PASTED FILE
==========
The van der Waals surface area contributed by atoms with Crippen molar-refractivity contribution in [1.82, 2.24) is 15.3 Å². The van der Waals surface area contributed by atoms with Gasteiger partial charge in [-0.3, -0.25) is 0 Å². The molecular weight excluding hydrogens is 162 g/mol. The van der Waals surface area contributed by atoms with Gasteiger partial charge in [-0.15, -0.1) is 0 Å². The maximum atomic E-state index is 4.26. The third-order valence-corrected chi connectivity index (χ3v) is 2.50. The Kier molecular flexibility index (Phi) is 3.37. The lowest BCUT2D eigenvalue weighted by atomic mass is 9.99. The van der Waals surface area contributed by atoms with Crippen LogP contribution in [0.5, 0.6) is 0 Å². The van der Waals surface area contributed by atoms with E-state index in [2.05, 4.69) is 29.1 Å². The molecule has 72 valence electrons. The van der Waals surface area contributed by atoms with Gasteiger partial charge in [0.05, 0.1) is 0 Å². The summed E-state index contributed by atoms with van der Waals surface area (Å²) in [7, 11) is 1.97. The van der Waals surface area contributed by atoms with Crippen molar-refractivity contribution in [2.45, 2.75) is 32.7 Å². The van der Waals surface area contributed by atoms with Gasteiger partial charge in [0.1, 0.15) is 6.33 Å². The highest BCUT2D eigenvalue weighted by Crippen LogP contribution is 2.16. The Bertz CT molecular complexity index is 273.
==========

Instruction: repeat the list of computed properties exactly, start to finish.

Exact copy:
The van der Waals surface area contributed by atoms with Crippen molar-refractivity contribution in [1.82, 2.24) is 15.3 Å². The van der Waals surface area contributed by atoms with Gasteiger partial charge in [-0.3, -0.25) is 0 Å². The molecular weight excluding hydrogens is 162 g/mol. The van der Waals surface area contributed by atoms with Gasteiger partial charge in [-0.15, -0.1) is 0 Å². The maximum atomic E-state index is 4.26. The third-order valence-corrected chi connectivity index (χ3v) is 2.50. The Kier molecular flexibility index (Phi) is 3.37. The lowest BCUT2D eigenvalue weighted by atomic mass is 9.99. The van der Waals surface area contributed by atoms with Crippen LogP contribution in [0.5, 0.6) is 0 Å². The van der Waals surface area contributed by atoms with E-state index in [2.05, 4.69) is 29.1 Å². The molecule has 72 valence electrons. The van der Waals surface area contributed by atoms with Gasteiger partial charge in [0.05, 0.1) is 0 Å². The summed E-state index contributed by atoms with van der Waals surface area (Å²) in [7, 11) is 1.97. The van der Waals surface area contributed by atoms with Crippen molar-refractivity contribution in [2.45, 2.75) is 32.7 Å². The van der Waals surface area contributed by atoms with Gasteiger partial charge in [0.1, 0.15) is 6.33 Å². The highest BCUT2D eigenvalue weighted by Crippen LogP contribution is 2.16. The Bertz CT molecular complexity index is 273.